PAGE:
Your avocado habit may be destroying forests and killing monarchs too
Sometimes being a conscious consumer sucks.
Latest case in point: Apparently my avocado habit may be destroying forests in Mexico. As Harron Siddique over at The Guardian reports, rising demand for avocados has led to higher prices. And higher prices have led to higher profits for farmers. The result? Farmers in central Mexico have been clearing or thinning out pine forests to plant young avocado trees, degrading the natural habitat of the monarch butterfly and sucking up water that would otherwise go to the surrounding forests.
As if that wasn't enough, Siddique also reports that the trade is increasingly connected with violent drugs gangs, with farmers paying extortion money to criminal organizations as they also seek to evade authorities' attempts to curb illegal deforestation.
This isn't even the first time that our guacamole guzzling ways have been brought under the spotlight. Katherine reported back in 2014 on how avocado consumption was driving Chile's drought. But what to do about it? I have a hard time imagining that giving up avocados is somehow going to make the problem go away. Instead, supporting retailers' accountability efforts like Whole Foods' Responsibly Grown, buying Fair Trade organic avocados, and supporting organizations like Greenpeace who are fighting to draw attention to this problem are all ways that we can help shift the trade in the right direction.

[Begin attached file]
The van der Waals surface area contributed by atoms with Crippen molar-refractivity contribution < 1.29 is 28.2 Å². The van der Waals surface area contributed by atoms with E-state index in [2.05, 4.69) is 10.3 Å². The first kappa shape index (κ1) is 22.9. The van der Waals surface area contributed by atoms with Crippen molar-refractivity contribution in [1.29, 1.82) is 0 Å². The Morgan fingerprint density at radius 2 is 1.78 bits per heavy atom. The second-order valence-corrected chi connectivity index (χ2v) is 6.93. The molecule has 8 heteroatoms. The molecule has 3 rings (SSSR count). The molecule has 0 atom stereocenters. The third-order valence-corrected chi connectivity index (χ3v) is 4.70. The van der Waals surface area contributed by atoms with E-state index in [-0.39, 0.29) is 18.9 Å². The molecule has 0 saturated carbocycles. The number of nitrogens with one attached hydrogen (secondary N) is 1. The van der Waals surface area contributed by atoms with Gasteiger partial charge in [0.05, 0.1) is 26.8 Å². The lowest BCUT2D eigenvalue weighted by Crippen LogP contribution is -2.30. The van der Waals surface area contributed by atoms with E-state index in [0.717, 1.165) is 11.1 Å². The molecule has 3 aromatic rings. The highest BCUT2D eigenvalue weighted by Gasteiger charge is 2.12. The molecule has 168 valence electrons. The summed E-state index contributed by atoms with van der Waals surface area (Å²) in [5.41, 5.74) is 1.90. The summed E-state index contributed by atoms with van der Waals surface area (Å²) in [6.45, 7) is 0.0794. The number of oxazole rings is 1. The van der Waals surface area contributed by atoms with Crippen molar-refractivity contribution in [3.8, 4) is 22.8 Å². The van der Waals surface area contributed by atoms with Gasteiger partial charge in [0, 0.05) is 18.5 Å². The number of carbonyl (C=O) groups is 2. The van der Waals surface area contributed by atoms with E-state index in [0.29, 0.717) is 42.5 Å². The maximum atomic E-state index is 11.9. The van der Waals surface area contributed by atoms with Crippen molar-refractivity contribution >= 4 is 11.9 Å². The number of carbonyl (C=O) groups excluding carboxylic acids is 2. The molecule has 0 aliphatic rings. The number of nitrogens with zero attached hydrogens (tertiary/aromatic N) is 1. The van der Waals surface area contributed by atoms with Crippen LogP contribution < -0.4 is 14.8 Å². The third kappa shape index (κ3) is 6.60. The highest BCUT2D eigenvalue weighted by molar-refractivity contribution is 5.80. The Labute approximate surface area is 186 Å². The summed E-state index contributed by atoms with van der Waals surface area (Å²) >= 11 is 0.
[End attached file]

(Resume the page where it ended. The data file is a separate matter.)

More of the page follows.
That said, we could also spend some time reflecting on our superfood obsessed culinary culture. Next time a new "miracle food" gets touted in our food press (and green blogosphere!), maybe we try exercising a little moderation.